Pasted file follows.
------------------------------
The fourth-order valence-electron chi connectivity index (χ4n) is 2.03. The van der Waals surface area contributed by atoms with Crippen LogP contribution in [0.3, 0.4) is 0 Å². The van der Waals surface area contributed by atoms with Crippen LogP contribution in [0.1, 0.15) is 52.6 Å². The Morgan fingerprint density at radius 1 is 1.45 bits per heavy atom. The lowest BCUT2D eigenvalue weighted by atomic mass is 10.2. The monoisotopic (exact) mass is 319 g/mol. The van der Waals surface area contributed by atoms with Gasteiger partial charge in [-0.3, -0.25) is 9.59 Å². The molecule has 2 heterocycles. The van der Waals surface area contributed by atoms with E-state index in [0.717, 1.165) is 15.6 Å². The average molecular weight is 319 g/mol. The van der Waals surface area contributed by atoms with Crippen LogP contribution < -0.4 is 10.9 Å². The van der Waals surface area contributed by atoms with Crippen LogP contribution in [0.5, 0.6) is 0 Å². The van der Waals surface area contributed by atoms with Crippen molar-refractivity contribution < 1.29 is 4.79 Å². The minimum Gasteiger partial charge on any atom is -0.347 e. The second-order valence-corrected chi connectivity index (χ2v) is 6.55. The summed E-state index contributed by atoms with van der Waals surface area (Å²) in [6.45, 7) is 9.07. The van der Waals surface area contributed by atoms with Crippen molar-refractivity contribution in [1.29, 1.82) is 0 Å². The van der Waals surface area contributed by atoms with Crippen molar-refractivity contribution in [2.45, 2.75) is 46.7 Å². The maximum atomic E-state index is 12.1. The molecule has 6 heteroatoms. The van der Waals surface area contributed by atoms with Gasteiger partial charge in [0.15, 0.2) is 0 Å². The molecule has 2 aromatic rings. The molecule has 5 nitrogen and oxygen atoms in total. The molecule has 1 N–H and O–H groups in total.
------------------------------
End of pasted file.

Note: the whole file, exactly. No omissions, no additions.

The fourth-order valence-electron chi connectivity index (χ4n) is 2.03. The van der Waals surface area contributed by atoms with Crippen LogP contribution in [0.3, 0.4) is 0 Å². The van der Waals surface area contributed by atoms with Crippen LogP contribution in [0.1, 0.15) is 52.6 Å². The Morgan fingerprint density at radius 1 is 1.45 bits per heavy atom. The lowest BCUT2D eigenvalue weighted by atomic mass is 10.2. The monoisotopic (exact) mass is 319 g/mol. The van der Waals surface area contributed by atoms with Gasteiger partial charge in [-0.3, -0.25) is 9.59 Å². The molecule has 2 heterocycles. The van der Waals surface area contributed by atoms with E-state index in [0.717, 1.165) is 15.6 Å². The average molecular weight is 319 g/mol. The van der Waals surface area contributed by atoms with Crippen LogP contribution < -0.4 is 10.9 Å². The van der Waals surface area contributed by atoms with Crippen LogP contribution in [0.5, 0.6) is 0 Å². The van der Waals surface area contributed by atoms with Crippen molar-refractivity contribution < 1.29 is 4.79 Å². The minimum Gasteiger partial charge on any atom is -0.347 e. The second-order valence-corrected chi connectivity index (χ2v) is 6.55. The summed E-state index contributed by atoms with van der Waals surface area (Å²) in [6.45, 7) is 9.07. The van der Waals surface area contributed by atoms with Crippen molar-refractivity contribution in [1.29, 1.82) is 0 Å². The van der Waals surface area contributed by atoms with Crippen molar-refractivity contribution in [2.45, 2.75) is 46.7 Å². The maximum atomic E-state index is 12.1. The molecule has 6 heteroatoms. The van der Waals surface area contributed by atoms with Gasteiger partial charge in [0.15, 0.2) is 0 Å². The molecule has 2 aromatic rings. The molecule has 5 nitrogen and oxygen atoms in total. The molecule has 1 N–H and O–H groups in total.